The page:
Consumer Confidence is upon us! And what is Consumer Confidence you ask? It is a current to foreword-looking survey of what consumer households think about the economy. It samples what people think about current and future economic conditions (employment, income, and so forth), and can be seen as a solid indicator of how likely consumers are to spend money. And since private consumption is around a third of GDP, that makes this a huge leading indicator.
Last month, April Consumer Confidence beat expectations by a modest amount, hitting a level of 65.4 (the analysts were looking for a 65.0). The present situation index rose to 37.5, and the expectations index rose to 82.6. And for May, the Econoday-surveyed analysts are expecting further improvement, with the consumer confidence index rising to 66.5.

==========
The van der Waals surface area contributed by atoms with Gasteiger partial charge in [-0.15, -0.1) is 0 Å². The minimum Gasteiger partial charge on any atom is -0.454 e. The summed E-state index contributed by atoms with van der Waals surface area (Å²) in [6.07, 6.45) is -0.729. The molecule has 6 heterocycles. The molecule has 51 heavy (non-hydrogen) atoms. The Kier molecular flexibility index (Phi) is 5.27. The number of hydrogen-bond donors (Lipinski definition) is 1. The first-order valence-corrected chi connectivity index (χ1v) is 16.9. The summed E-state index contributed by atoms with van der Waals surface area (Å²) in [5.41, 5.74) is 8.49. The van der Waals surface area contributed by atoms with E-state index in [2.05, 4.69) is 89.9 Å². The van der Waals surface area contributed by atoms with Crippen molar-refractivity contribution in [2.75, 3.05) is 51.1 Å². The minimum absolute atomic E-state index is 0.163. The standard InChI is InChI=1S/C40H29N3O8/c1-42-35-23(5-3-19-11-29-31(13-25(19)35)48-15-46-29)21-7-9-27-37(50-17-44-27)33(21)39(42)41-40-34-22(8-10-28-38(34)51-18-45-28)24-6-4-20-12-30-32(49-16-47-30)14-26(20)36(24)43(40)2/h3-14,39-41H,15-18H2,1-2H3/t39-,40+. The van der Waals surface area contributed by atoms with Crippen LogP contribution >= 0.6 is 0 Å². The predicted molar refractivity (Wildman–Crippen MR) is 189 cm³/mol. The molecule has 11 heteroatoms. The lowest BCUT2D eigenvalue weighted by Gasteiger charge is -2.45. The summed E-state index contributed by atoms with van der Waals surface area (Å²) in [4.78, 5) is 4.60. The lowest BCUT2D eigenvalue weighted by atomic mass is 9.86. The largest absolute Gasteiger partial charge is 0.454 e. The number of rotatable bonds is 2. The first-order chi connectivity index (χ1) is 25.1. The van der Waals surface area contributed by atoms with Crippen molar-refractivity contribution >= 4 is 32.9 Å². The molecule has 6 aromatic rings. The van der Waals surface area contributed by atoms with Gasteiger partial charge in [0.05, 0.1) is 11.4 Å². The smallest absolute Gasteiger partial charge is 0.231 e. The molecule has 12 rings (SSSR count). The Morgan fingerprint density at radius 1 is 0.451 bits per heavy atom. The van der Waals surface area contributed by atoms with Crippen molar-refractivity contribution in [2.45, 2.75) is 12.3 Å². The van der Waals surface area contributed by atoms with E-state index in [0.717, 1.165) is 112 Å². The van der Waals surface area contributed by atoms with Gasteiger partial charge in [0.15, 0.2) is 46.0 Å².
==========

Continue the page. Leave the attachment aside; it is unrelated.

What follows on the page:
Of course, as we all know by now, expectations and reality are often parallel (not converging) lines. So let's go to The Conference Board's press release to see see the actual results. And the actual results are not good. The Consumer Confidence Index declined 5.6 to a level of 60.8. The Present Situation Index declined to a level of 39.3, and the Expectations index declined to a level of 75.2.
Lynn Franco, Director of The Conference Board Consumer Research Center, had this to say: "A more pessimistic outlook is the primary reason for this month’s decline in consumer confidence. Consumers are considerably more apprehensive about future business and labor market conditions as well as their income prospects. Inflation concerns, which had eased last month, have picked up once again. On the other hand, consumers’ assessment of current conditions declined only modestly, suggesting no significant pickup or deterioration in the pace of growth."
So, ouch. Of course, this seems to explain why the Dow has cooled off a little after this morning's "Greek fire has not consumed Europe" rally.
 Unless you already know. Then you're not asking, and can probably safely skip the rest of this paragraph.